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Intra-trophic isotopic discrimination of N-15/N-14 for amino acids in autotrophs: Implications for nitrogen dynamics in ecological studies

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Title: Intra-trophic isotopic discrimination of N-15/N-14 for amino acids in autotrophs: Implications for nitrogen dynamics in ecological studies
Authors: Takizawa, Yuko Browse this author
Dharampal, Prarthana S. Browse this author
Steffan, Shawn A. Browse this author
Takano, Yoshinori Browse this author
Ohkouchi, Naohiko Browse this author
Chikaraishi, Yoshito Browse this author
Keywords: food web
isotopic fractionation
plant phenology
trophic position
winter dormancy
delta N-15
Issue Date: 22-Mar-2017
Publisher: John Wiley & Sons
Journal Title: Ecology and evolution
Volume: 7
Issue: 9
Start Page: 2916
End Page: 2924
Publisher DOI: 10.1002/ece3.2866
Abstract: The differential discrimination of nitrogen isotopes (N-15/N-14) within amino acids in consumers and their diets has been routinely used to estimate organismal tropic position (TP). Analogous isotopic discrimination can occur within plants, particularly in organs lacking chloroplasts. Such discrimination likely arises from the catabolic deamination of amino acids, resulting in a numerical elevation of estimated TP, within newly synthesized biomass. To investigate this phenomenon, we examined the 15N/14N of amino acids (delta N-15(AA)) in spring leaves and flowers from eight deciduous and two annual plants. These plants were classified on the basis of their time of bloom, plants that bloomed when their leaves were absent (Type I) versus plants that bloomed while leaves were already present (Type II). Based on the delta N-15(AA) values from leaves, both plant types occupied comparable and ecologically realistic mean TPs (= 1.0 +/- 0.1, mean +/- 1 sigma). However, the estimated TPs of flowers varied significantly Type I: 2.2 +/- 0.2; Type II: 1.0 +/- 0.1). We hypothesize that these results can be interpreted by the following sequence of events: (1) Type I floral biomass is synthesized in absence of active photosynthesis; (2) the catabolic deamination of amino acids in particular, leaves behind N-15 in the residual pool of amino acids; and (3) the incorporation of these N-15-enriched amino acids within the biomass of Type I flowers results in the numerical elevation of the TPs. In contrast, the actively photosynthesizing Type II leaves energetically sustain the synthesis of Type II flower biomass, precluding any reliance on catabolic deamination of amino acids. Amino acids within Type II flowers are therefore isotopically comparable to the Type II leaves. These findings demonstrate the idiosyncratic nature of the delta N-15(AA) values within autotrophic organs and have implications for interpreting trophic hierarchies using primary producers and their consumers.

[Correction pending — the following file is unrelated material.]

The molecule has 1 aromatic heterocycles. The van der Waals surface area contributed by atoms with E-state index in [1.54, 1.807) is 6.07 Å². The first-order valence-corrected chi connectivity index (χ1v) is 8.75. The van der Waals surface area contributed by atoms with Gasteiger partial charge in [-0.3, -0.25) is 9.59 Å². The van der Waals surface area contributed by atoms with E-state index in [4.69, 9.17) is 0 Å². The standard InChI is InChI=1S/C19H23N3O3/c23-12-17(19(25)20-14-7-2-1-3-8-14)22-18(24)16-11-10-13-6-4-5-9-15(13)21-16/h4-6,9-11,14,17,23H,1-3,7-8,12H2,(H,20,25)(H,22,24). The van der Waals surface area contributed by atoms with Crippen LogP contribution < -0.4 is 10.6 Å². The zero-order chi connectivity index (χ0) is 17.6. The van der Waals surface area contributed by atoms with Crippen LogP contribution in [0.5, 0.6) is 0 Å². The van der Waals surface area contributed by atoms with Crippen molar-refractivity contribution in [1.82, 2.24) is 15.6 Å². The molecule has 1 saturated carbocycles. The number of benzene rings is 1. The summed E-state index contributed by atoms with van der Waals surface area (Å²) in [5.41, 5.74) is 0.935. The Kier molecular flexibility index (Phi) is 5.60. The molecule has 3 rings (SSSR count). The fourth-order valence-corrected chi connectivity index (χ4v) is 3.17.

Rights: [Intra-trophic isotopic discrimination of 15N/14N for amino acids in autotrophs: Implications for nitrogen dynamics in ecological studies/Yuko Takizawa, Prarthana S. Dharampal, Shawn A. Steffan, Yoshinori Takano, Naohiko Ohkouchi, Yoshito Chikaraishi/Ecology and Evolution 7/9. Copyright (c) [2017] [ Yuko Takizawa, Prarthana S. Dharampal, Shawn A. Steffan, Yoshinori Takano, Naohiko Ohkouchi, Yoshito Chikaraishi].
http://creativecommons.org/licenses/by/4.0/
Type: article
URI: http://hdl.handle.net/2115/67033
Appears in Collections:低温科学研究所 (Institute of Low Temperature Science) > 雑誌発表論文等 (Peer-reviewed Journal Articles, etc)

Submitter: 滝沢 侑子

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